The application period
for a 2018 residency
opens on May 15, 2017
and closes on July 31, 2017.
When you click the Apply Now button you will be taken to the Willapa Bay AiR application in SlideRoom. If you do not have a SlideRoom account, you will be directed to create one. There is no charge to set up an account, although there is a $30 fee to submit your completed application. Your information and materials are password-protected.
After logging into SlideRoom you can fill out the application, upload your work samples in the requested formats, and pay the Willapa Bay AiR $30 application fee.
Willapa Bay AiR, situated on 16 acres in coastal southwest Washington state, launched its residency program in March 2014. The Residency has been specifically designed, from the site selection to the architecturally specific building concepts, layouts, and materials, to combine the opportunity for solitude with the opportunity for daily community that fosters creative endeavor.
We offer month-long, self-directed residencies to emerging and established artists, writers, scholars, singer/songwriters, and musical composers. The Residency provides lodging, meals, and work space, at no cost, to six residents each month from March 1 through September 30 of the year. Applications are evaluated by selection committees comprised of working artists and professionals in the applicants’ respective fields of discipline.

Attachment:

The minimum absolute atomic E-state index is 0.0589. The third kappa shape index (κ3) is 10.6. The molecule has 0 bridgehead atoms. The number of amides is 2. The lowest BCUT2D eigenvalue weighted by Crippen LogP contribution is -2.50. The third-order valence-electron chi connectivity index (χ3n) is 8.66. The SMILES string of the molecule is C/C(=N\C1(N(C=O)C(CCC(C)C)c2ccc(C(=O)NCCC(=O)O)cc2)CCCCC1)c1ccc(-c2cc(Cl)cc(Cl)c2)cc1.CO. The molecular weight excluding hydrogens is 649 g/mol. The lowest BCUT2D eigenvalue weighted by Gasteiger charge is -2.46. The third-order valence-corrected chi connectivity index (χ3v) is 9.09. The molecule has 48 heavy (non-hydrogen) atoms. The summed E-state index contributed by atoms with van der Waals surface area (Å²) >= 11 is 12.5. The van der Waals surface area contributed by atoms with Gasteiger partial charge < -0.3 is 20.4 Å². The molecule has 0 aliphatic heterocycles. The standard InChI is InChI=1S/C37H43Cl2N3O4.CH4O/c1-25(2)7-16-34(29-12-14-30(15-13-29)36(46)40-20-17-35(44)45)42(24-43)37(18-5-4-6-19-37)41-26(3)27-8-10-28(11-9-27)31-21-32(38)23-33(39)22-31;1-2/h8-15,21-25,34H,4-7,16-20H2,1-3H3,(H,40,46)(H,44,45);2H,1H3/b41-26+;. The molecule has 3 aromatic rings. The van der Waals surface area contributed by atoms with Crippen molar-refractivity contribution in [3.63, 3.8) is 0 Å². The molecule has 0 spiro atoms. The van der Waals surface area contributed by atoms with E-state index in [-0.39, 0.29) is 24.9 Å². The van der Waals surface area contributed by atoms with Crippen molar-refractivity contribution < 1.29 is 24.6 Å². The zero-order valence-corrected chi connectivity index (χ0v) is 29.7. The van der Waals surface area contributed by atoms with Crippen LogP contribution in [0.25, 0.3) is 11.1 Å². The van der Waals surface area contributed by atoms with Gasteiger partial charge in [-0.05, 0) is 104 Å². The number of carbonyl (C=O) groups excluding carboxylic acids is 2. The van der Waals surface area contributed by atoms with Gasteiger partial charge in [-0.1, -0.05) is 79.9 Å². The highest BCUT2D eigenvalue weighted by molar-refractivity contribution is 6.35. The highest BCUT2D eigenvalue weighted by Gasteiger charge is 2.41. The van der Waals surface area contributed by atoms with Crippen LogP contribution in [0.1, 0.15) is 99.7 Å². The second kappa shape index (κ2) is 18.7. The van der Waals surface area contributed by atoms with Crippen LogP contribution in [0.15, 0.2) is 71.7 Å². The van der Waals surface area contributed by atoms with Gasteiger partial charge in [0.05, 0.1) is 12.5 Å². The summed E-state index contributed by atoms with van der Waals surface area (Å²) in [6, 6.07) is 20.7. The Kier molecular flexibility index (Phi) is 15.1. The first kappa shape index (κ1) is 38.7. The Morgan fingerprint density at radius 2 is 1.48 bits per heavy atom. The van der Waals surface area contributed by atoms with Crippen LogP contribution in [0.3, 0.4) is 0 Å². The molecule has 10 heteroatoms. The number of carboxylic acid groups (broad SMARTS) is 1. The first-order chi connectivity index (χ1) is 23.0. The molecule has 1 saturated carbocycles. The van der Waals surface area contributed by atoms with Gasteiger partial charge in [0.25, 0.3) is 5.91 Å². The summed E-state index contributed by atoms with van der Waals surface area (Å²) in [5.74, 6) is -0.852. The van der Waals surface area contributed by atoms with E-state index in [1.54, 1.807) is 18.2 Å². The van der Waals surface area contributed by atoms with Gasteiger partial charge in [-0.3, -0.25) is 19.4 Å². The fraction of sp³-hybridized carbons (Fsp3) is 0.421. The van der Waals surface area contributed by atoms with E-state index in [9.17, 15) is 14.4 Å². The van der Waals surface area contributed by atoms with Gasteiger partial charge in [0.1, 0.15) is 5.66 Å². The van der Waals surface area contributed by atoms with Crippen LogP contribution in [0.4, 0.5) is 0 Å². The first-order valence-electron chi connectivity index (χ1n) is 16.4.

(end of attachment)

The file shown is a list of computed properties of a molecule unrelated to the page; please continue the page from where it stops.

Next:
Click here to read about the Residency’s founder, values, and goals.
Click here for a glimpse into the Willapa Bay AiR residency experience.
Willapa Bay AiR is situated near Oysterville, Washington, an historic village approximately 30 miles north of the mouth of the Columbia River. Oysterville is the most northern settlement on the Long Beach Peninsula, a finger of land embraced by three mighty bodies of water: to the west, the Pacific Ocean; to the south, the great Columbia River; and to the east Willapa Bay, considered one of the most pristine estuaries in North America. The Long Beach Peninsula, twenty miles long and two miles wide, was formed by a confluence of the Columbia River and the Pacific Ocean. Two spines of sand ridges running up the east and west sides of the Peninsula form interdunal wetlands that support trumpeter swans, black bears, coyotes, porcupine – and crimson cranberry bogs edged by grassy dike roads.